It's common for many investors, especially those who are inexperienced, to buy shares in companies with a good story even if these companies are loss-making. Sometimes these stories can cloud the minds of investors, leading them to invest with their emotions rather than on the merit of good company fundamentals. A loss-making company is yet to prove itself with profit, and eventually the inflow of external capital may dry up.
In contrast to all that, many investors prefer to focus on companies like Mercer International (NASDAQ:MERC), which has not only revenues, but also profits. Now this is not to say that the company presents the best investment opportunity around, but profitability is a key component to success in business.
How Quickly Is Mercer International Increasing Earnings Per Share?
If a company can keep growing earnings per share (EPS) long enough, its share price should eventually follow. That makes EPS growth an attractive quality for any company. Shareholders will be happy to know that Mercer International's EPS has grown 27% each year, compound, over three years. If growth like this continues on into the future, then shareholders will have plenty to smile about.
It's often helpful to take a look at earnings before interest and tax (EBIT) margins, as well as revenue growth, to get another take on the quality of the company's growth. The good news is that Mercer International is growing revenues, and EBIT margins improved by 13.8 percentage points to 22%, over the last year. That's great to see, on both counts.
The chart below shows how the company's bottom and top lines have progressed over time. For finer detail, click on the image.
Fortunately, we've got access to analyst forecasts of Mercer International's future profits. You can do your own forecasts without looking, or you can take a peek at what the professionals are predicting.
Are Mercer International Insiders Aligned With All Shareholders?
It's said that there's no smoke without fire. For investors, insider buying is often the smoke that indicates which stocks could set the market alight. That's because insider buying often indicates that those closest to the company have confidence that the share price will perform well. However, small purchases are not always indicative of conviction, and insiders don't always get it right.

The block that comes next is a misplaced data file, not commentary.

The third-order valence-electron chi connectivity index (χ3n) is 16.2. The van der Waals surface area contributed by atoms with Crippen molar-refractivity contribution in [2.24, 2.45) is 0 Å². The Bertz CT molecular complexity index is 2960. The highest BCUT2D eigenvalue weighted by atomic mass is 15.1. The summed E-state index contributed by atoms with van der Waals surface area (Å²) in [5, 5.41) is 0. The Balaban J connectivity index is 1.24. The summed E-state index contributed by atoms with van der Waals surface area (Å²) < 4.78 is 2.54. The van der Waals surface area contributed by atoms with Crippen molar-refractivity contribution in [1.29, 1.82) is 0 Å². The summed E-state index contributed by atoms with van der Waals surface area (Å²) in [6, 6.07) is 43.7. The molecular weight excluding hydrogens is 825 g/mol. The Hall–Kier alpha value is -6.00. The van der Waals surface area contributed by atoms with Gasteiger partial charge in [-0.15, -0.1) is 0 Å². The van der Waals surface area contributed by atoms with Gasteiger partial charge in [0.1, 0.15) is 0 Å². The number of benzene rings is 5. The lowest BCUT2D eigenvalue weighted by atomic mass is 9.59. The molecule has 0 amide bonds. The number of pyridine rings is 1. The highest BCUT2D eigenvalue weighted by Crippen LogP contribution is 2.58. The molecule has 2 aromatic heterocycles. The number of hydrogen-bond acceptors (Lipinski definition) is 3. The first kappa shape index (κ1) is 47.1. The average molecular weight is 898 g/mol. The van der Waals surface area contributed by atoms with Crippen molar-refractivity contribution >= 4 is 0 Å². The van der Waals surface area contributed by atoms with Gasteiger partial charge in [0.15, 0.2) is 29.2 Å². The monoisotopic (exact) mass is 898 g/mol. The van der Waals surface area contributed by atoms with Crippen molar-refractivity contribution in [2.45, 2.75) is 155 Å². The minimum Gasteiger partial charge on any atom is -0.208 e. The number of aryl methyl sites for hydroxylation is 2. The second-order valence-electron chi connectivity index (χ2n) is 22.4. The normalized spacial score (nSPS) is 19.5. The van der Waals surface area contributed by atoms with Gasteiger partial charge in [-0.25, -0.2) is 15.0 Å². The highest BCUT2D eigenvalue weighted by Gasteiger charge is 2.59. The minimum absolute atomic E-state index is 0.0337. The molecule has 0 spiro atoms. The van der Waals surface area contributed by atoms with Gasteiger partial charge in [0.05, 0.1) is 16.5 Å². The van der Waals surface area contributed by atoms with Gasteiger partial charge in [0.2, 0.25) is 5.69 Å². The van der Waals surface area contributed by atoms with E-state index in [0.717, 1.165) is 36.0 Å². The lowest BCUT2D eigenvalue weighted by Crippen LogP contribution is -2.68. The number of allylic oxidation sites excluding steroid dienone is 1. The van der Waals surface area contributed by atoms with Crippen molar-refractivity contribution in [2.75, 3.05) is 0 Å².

Even though there was some insider selling over the last year, that was outweighed by company insider Peter Kellogg's huge outlay of US$2.2m, spent buying shares. The average price paid was about US$10.57. Big purchases like that are well worth noting, especially for those who like to follow the insider money.
On top of the insider buying, it's good to see that Mercer International insiders have a valuable investment in the business. Given insiders own a significant chunk of shares, currently valued at US$84m, they have plenty of motivation to push the business to succeed. Amounting to 9.5% of the outstanding shares, indicating that insiders are also significantly impacted by the decisions they make on the behalf of the business.
Does Mercer International Deserve A Spot On Your Watchlist?
If you believe that share price follows earnings per share you should definitely be delving further into Mercer International's strong EPS growth. On top of that, insiders own a significant piece of the pie when it comes to the company's stock, and one has been buying more. So it's fair to say that this stock may well deserve a spot on your watchlist. Still, you should learn about the 4 warning signs we've spotted with Mercer International (including 1 which is a bit unpleasant).
Keen growth investors love to see insider buying. Thankfully, Mercer International isn't the only one. You can see a a free list of them here.
Please note the insider transactions discussed in this article refer to reportable transactions in the relevant jurisdiction.
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This article by Simply Wall St is general in nature. We provide commentary based on historical data and analyst forecasts only using an unbiased methodology and our articles are not intended to be financial advice. It does not constitute a recommendation to buy or sell any stock, and does not take account of your objectives, or your financial situation. We aim to bring you long-term focused analysis driven by fundamental data. Note that our analysis may not factor in the latest price-sensitive company announcements or qualitative material. Simply Wall St has no position in any stocks mentioned.
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